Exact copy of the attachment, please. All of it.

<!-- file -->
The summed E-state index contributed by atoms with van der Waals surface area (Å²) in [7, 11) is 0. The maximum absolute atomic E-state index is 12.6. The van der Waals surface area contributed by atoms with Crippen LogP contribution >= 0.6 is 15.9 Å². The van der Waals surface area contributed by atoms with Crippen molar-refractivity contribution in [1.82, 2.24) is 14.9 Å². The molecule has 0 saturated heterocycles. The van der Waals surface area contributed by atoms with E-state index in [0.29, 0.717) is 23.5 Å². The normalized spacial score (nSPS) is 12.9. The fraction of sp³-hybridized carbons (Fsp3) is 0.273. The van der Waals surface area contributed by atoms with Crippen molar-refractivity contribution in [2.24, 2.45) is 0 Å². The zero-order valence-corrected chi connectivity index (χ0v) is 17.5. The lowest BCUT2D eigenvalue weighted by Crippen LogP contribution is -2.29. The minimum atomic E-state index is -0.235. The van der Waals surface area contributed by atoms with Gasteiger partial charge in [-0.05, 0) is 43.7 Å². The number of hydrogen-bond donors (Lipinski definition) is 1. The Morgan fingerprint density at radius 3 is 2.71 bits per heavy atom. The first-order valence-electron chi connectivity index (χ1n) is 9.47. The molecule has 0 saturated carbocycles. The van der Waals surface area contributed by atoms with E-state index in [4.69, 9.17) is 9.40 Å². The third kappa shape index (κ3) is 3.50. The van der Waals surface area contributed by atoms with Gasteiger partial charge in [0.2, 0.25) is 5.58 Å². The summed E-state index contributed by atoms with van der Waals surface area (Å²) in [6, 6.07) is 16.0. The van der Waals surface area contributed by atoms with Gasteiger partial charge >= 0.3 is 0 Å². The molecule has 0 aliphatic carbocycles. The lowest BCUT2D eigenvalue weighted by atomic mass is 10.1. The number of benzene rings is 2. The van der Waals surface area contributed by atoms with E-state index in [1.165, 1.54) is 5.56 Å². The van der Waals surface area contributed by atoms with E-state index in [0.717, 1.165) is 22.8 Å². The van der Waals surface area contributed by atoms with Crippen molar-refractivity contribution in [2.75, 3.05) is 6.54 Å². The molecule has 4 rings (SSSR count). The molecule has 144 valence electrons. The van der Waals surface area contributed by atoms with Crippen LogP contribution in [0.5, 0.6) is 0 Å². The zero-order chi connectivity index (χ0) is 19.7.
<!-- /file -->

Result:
The summed E-state index contributed by atoms with van der Waals surface area (Å²) in [7, 11) is 0. The maximum absolute atomic E-state index is 12.6. The van der Waals surface area contributed by atoms with Crippen LogP contribution >= 0.6 is 15.9 Å². The van der Waals surface area contributed by atoms with Crippen molar-refractivity contribution in [1.82, 2.24) is 14.9 Å². The molecule has 0 saturated heterocycles. The van der Waals surface area contributed by atoms with E-state index in [0.29, 0.717) is 23.5 Å². The normalized spacial score (nSPS) is 12.9. The fraction of sp³-hybridized carbons (Fsp3) is 0.273. The van der Waals surface area contributed by atoms with Crippen molar-refractivity contribution in [2.24, 2.45) is 0 Å². The zero-order valence-corrected chi connectivity index (χ0v) is 17.5. The lowest BCUT2D eigenvalue weighted by Crippen LogP contribution is -2.29. The minimum atomic E-state index is -0.235. The van der Waals surface area contributed by atoms with Gasteiger partial charge in [-0.05, 0) is 43.7 Å². The number of hydrogen-bond donors (Lipinski definition) is 1. The Morgan fingerprint density at radius 3 is 2.71 bits per heavy atom. The first-order valence-electron chi connectivity index (χ1n) is 9.47. The molecule has 0 saturated carbocycles. The van der Waals surface area contributed by atoms with E-state index in [4.69, 9.17) is 9.40 Å². The third kappa shape index (κ3) is 3.50. The van der Waals surface area contributed by atoms with Gasteiger partial charge in [0.2, 0.25) is 5.58 Å². The summed E-state index contributed by atoms with van der Waals surface area (Å²) in [6, 6.07) is 16.0. The van der Waals surface area contributed by atoms with Gasteiger partial charge >= 0.3 is 0 Å². The molecule has 0 aliphatic carbocycles. The lowest BCUT2D eigenvalue weighted by atomic mass is 10.1. The number of benzene rings is 2. The van der Waals surface area contributed by atoms with E-state index in [1.165, 1.54) is 5.56 Å². The van der Waals surface area contributed by atoms with E-state index in [0.717, 1.165) is 22.8 Å². The van der Waals surface area contributed by atoms with Crippen molar-refractivity contribution in [2.75, 3.05) is 6.54 Å². The molecule has 4 rings (SSSR count). The molecule has 144 valence electrons. The van der Waals surface area contributed by atoms with Crippen LogP contribution in [0.5, 0.6) is 0 Å². The zero-order chi connectivity index (χ0) is 19.7.